A Call for Clarity

October 13th, 2011 · No Comments · Uncategorized

By Denise Tessier

Every so often, a word gets dropped from a story in the Albuquerque Journal. It makes the reader pause, but usually, one can surmise what the dropped word was and continue reading. Frankly, I’ve always marveled — even when I was working in the midst of it — at the way talented people come together every day to put together the daily paper, managing to inform and cover so much without more mistakes. So, I won’t mention recently encountered dropped words.

What gives me greater pause is missing information or a missing transitory phrase. Two instances have disrupted the flow of pieces so far this month, both in Journal UpFront columns.

The first popped up in a Thom Cole column Oct. 5, about a judge’s ruling that an attorney doesn’t have to pay the Attorney General a fine. The column led like this:

U.S. Magistrate Judge Lorenzo Garcia says Albuquerque lawyer Dan Faber has been disrespectful and unprofessional.

The good news: Garcia didn’t get into Faber’s pocket again.

Good news for whom? I reread the lead to see if the taxpayers had been saved money, and whether the good news (as would normally be implied by a column like this) was for the reader. But the third graph continued:

In an order filed Friday, the judge had harsh words for Faber but denied a request by state Attorney General Gary King to find Faber in contempt of court for a second time and to impose sanctions of more than $20,000.

OK, so no money for the state. It must be “good news” for Dan Faber. And it would have been so easy to just insert “for Faber”, making it read: “The good news for Faber.” Clear and simple.

This example was more an annoyance than anything, something I wouldn’t bring up if there hadn’t been the second example. The second – because a clarifying transition was left out – leaves a question in its wake.

The lack of clarity interrupted an otherwise informative and touching column Leslie Linthicum had written on a woman’s decision to die with grace by spending her final days paddling down the Ganges.

Paddling Down the River With Cancer and Grace” also talked about how cervical cancer can be caught via the simple Pap test, before it becomes deadly. From the column:

Cervical cancer was once the biggest killer of American women. That changed with the Pap test, a simple lab screening that detects cervical cancer in its early stages, as well as abnormalities that can lead to the cancer and can be treated before the cancer develops.

It’s now a routine part of a woman’s health care and often part of an annual physical.

The woman in Linthicum’s column stopped getting the tests because of lack of insurance and sought medical attention for her cancer too late.

Linthicum wrote:

This is where we and rest of the world enter (Michele) Baldwin’s story.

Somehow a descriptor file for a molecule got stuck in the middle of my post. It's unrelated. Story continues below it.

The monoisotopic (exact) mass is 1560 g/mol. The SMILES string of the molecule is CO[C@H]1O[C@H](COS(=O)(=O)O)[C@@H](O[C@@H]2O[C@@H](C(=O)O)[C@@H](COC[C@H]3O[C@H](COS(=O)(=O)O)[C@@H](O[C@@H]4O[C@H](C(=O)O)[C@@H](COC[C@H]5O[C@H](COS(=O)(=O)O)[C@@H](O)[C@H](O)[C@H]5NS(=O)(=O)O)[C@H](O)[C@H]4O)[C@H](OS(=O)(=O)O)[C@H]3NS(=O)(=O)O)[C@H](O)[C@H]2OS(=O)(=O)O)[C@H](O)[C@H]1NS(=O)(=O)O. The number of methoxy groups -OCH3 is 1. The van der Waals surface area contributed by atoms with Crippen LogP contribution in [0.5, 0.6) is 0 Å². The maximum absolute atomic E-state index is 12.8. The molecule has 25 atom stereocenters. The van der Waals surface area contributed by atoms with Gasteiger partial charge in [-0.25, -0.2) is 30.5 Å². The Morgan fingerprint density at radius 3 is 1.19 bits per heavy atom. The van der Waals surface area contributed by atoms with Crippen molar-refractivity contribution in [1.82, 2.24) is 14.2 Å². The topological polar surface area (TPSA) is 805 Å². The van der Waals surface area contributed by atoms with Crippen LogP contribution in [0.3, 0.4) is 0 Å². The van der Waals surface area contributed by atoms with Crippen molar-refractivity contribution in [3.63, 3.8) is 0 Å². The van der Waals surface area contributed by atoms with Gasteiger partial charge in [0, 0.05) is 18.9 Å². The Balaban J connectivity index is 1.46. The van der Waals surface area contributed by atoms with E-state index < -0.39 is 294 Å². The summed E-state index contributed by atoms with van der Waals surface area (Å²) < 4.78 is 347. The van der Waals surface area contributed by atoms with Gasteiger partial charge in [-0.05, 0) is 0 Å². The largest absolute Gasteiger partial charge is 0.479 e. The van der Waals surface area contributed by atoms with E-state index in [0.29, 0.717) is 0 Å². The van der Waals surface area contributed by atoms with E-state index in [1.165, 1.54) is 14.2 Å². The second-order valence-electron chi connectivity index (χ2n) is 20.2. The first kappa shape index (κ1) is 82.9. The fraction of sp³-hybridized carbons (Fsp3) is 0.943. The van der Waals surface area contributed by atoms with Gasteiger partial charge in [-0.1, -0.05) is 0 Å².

“There are plenty of things to die from,” Baldwin tells me to explain the legacy-building portion of her end days. “We don’t have to die from cervical cancer.”

And it’s in the next three graphs that my question arises. The column continues:

Here’s her simple message: If you’re a woman 18 to 70, get a Pap test regularly. Don’t put it off; just do it.

If you’re the parent of a child 9 to 17, make sure your child gets the three-stage vaccine against the human papillomavirus, the cause of nearly all cervical cancers. (It is most effective before a child is sexually active.) If you’re under 26 and didn’t get vaccinated as a child, doctors recommend you do it now.

Despite controversy, the Federal Drug Administration calls the HPV vaccine safe and effective. It’s as close as anyone has gotten to the miracle that cancer researchers hope for – a vaccine that can prevent a deadly cancer.

And now to meditating and that river.

And now to getting back to that “simple message.”

It’s obvious that “get a Pap test regularly” is Baldwin’s message. The sentence leads with it being “her” message.

But is the next graph part of Baldwin’s message? Or is it the columnist telling us to make sure every child between 9 and 17 gets the three-stage vaccine? There’s no transition phrase like, “She also urges every parent . . .” Perhaps that’s left out because it’s implied, but to this reader it becomes unclear who is speaking at this point.

And the subsequent part about doctors’ recommendations and the FDA weighing in sounds like the columnist, making it less likely (although still possible) that Baldwin was recommending the vaccine.

Why is this important? Because the vaccine is controversial. And some of the scary questions surrounding it were brought to light by Linthicum’s colleague and fellow UpFront columnist, Joline Gutierrez Kruger, in a 2009 column, “Mothers Seek Answers About Daughters Deaths.”

So, who is recommending the vaccine? The columnist or her subject?

Perhaps it doesn’t matter. But clarity always does.

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  • Julia

    I think the questions about Lithcum’s piece stem from the very structure of the UpFront articles. They are “news and opinion” columns. When the “news” has been stated – Baldwin’s diagnosis and plans to die on her own terms, as well as her legacy of screening advocacy – what is left over can only be the writer’s “opinion.”
    I’m not a fan of the format – the mash-up of news and opinion – because it does lead the the very murkiness you point out. Exactly who is advocating for what here?

  • A Fan of ABQJournalWatch

    I really enjoy your blog/website that takes a critical look at the articles and editorials that appear in the Aluquerque Journal. Thanks for the great community service you’re doing and keep up the great work.

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